The new millennial generation is a private generation compared to their priors, meaning that unlike other generations; they do not have to physically be with someone to talk to them. How does this mindset affect the church one may ask? Because the new millennial are losing their sense of tradition and if there is not some innovative reason to http://www.umlauf.de/viagra-online-no-prescription why they should attend mass on Sunday morning and stop browsing their newsfeed on Facebook, then they most likely will not be at mass that morning. They are absorbed in the world of technology and viagra canada online are not leaving thus if the church were to become innovative with how they interact with young teens, they may turn this tide while there is still time.

In the 1950s, seventy-five percent of people on average attended church regularly. Church was a valuable time for people to receive peace, comfort, and spiritual guidance and in particular, socialize with their neighbors. Most parents were in some way active with the organizations of the church and thus most likely brought their children with them. However, with each generation the viagra sale cheap number of church goers is voorlezendoetgoed.nl decreasing and therefore children are increasingly becoming less involved with the church. Around two-thirds of buy viagra generic adults still go to church because that is how they were raised and the percentage is decreasing each generation. According to The Church and the New Media by Brandon Vogt, only fifteen percent of young adults attend church regularly in modern society. [Read more →]

→ 7 CommentsTags: Catholic Church · Guest Writer · New Media · Social Communications · Social Media

The Top Seven of Pro-life Social Media – #5: Stand True

November 5th, 2013 · 5 Comments

Molly Sheahan, a Junior studying Communication Arts: Multimedia at Franciscan University of Steubenville, is sharing about Pro-Life organizations that use social media effectively.

We live in a digital age with rapid communications, memes, and yes, online birthday cards. Effective social media strategy is paramount to keep an audience involved. Luckily, the pro-life movement is stepping up their use of digital media to reach the youth.

The number five pro-life organization using social networks is …

5. Stand True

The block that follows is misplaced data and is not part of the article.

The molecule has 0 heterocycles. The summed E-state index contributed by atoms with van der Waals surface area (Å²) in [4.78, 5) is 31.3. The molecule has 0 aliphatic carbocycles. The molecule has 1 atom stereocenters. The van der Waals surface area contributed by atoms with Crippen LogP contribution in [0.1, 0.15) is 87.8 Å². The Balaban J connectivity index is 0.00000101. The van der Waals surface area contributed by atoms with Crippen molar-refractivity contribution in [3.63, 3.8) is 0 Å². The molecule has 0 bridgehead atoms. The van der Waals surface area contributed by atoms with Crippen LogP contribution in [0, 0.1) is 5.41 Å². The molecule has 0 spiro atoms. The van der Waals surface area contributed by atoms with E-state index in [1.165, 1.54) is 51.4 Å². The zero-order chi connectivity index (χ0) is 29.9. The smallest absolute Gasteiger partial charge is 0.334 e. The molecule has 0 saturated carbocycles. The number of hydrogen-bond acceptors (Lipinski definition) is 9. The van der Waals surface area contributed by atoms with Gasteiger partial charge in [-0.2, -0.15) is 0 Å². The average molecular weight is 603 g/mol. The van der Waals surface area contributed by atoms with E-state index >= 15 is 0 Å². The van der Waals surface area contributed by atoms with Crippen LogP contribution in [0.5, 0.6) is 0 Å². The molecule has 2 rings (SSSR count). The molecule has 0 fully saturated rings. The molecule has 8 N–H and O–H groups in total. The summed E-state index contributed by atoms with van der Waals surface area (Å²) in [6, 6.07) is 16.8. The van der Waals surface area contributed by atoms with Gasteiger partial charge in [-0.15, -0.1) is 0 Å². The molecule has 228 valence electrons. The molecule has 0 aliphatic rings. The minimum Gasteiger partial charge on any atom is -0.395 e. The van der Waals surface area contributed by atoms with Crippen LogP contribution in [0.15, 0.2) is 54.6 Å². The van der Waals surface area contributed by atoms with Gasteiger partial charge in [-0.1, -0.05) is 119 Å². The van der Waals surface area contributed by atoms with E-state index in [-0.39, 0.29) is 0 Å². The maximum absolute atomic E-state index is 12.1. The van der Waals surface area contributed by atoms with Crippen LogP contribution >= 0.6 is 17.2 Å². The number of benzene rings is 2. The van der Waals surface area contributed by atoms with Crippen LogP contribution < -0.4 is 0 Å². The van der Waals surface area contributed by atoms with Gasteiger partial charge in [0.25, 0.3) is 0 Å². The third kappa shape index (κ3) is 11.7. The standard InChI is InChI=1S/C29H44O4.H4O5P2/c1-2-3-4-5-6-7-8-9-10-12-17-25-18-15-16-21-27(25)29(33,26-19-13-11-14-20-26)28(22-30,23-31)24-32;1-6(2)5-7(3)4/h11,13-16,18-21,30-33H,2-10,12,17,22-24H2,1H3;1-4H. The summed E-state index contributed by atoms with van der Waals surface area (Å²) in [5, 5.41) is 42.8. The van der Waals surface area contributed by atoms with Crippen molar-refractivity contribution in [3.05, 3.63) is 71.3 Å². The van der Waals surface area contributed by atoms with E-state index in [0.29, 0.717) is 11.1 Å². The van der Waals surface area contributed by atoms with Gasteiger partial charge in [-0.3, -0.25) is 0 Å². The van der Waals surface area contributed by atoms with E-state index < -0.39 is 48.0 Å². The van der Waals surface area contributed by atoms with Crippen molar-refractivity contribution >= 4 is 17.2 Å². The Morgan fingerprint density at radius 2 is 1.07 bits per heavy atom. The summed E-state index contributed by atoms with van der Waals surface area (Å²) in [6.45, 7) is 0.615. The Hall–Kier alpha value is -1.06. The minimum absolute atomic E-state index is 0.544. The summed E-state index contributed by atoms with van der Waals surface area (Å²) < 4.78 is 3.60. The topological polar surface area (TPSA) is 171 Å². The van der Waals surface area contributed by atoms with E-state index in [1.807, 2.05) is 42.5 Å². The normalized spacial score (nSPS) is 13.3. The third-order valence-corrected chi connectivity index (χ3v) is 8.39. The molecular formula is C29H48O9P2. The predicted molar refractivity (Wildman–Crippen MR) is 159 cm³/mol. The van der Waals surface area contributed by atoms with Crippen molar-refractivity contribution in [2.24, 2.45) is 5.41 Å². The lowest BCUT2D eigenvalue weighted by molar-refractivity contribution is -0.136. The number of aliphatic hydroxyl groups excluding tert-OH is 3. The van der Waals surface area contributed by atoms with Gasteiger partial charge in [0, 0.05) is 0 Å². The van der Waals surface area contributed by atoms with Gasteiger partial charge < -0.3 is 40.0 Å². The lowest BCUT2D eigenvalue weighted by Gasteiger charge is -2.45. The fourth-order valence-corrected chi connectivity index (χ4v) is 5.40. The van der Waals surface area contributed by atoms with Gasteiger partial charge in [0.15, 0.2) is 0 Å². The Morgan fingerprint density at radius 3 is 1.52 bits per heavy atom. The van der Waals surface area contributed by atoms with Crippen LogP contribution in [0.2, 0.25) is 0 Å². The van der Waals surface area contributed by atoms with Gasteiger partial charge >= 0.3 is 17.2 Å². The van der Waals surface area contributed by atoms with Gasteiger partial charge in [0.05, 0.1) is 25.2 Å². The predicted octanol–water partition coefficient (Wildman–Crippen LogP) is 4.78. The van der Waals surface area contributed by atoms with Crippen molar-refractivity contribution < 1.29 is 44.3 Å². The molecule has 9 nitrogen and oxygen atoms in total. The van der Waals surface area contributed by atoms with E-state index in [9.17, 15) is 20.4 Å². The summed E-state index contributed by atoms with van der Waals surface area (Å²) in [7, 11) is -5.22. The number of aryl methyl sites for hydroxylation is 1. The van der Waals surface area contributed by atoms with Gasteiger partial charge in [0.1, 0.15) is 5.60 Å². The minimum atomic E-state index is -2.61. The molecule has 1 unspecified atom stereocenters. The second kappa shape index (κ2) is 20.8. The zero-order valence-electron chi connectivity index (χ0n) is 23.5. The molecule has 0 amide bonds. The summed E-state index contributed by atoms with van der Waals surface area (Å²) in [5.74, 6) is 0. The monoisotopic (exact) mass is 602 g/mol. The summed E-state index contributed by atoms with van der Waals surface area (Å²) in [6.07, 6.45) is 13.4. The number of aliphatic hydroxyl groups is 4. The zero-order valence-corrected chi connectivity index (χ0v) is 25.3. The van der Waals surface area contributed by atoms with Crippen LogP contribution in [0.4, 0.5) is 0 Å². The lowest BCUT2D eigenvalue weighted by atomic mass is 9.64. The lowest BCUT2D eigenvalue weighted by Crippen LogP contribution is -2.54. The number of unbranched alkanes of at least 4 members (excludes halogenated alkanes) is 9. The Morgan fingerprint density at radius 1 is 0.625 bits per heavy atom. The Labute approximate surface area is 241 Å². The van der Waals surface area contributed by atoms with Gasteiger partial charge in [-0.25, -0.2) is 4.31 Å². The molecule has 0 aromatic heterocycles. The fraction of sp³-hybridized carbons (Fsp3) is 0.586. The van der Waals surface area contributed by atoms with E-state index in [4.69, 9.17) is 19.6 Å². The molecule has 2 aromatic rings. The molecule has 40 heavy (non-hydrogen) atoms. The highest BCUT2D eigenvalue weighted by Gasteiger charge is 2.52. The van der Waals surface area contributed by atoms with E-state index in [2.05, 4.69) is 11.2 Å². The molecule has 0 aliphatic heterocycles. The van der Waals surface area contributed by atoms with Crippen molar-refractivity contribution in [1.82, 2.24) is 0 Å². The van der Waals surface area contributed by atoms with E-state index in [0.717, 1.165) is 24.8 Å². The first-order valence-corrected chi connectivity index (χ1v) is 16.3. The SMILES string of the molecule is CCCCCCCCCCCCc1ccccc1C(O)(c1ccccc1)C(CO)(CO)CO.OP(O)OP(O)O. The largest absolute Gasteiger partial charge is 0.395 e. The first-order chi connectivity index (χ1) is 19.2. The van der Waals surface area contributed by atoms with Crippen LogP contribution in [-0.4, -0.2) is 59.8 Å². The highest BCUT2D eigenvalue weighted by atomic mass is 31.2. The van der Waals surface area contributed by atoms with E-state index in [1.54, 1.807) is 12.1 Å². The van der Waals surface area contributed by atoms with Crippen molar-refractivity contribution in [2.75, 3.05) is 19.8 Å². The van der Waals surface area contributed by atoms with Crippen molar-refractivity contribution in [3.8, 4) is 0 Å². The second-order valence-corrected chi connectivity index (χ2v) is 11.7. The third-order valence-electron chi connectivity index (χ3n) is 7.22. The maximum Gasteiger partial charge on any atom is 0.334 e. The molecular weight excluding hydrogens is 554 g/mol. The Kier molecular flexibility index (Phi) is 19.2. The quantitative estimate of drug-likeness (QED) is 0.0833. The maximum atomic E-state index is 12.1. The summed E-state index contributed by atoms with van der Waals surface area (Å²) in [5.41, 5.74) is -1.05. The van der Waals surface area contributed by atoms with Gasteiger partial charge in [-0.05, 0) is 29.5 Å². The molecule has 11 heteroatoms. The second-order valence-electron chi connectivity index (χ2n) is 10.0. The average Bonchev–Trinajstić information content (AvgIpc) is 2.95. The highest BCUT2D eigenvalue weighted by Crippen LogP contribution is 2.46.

This marvelous group is Priests for Life’s youth outreach arm, but they deserve their own spot on the list for their superhuman ability to mobilize the youth. Utilizing Facebook events, Twitter hashtags, and digital posters, Stand True collaborates with other pro-life organizations to orchestrate some of the most fun pro-life events of the year.

For example, October 15th was the 2013 Pro-life Day of Silent Solidarity and a staggering 862 schools signed up. Let’s be honest. Organizing a group of teens to get to a coffee shop is hard enough, but to http://invens.nl/where-to-find-levitra get so many pro-life youngsters to give up their voices for the voiceless is a real feat!

Add to the conversation by sharing your thoughts about using social media to mobilize people for the Pro-life cause in the Comments section.

→ 5 CommentsTags: Guest Writer · New Media · Pro-Life Communication · Social Media

From Cradle to Trust

November 4th, 2013 · 25 Comments

This guest post was written by Rebecca Siemens, a student at Franciscan University of Steubenville.

When we hear the term “cradle Catholic” many of us have a stereotypical image of that term in our brains. It brings to mind those people who have been around the faith their whole life, who have been to church every Sunday for as long they can remember, and who don’t have those striking conversion stories that the majority of cialis official website the rest of the Catholic population has. But is this true? Do those of us who are cradle Catholic simply have no story to tell? Do we stereotype ourselves with this term and, even worse, do we put ourselves in a box, disallowing ourselves to grow in our faith?

I have to say the cialis order 5 mg answer is probably yes, for the majority of cradle Catholics. And it is understandable to buy cialis viagra see why this is so. We were most likely taught about the faith before we learned the alphabet thus making it seem that we know everything there is to know about the Catholic faith by the time we reach high school or college. And even though we think we are professionals on the topic of Catholicism doesn’t mean we are professionals on the topic of God. For it is when He steps in that we question if we ever did live out our “cradle faith” to the fullest.

And that is exactly what happened to me.
[Read more →]

→ 25 CommentsTags: Catholic Faith · Guest Writer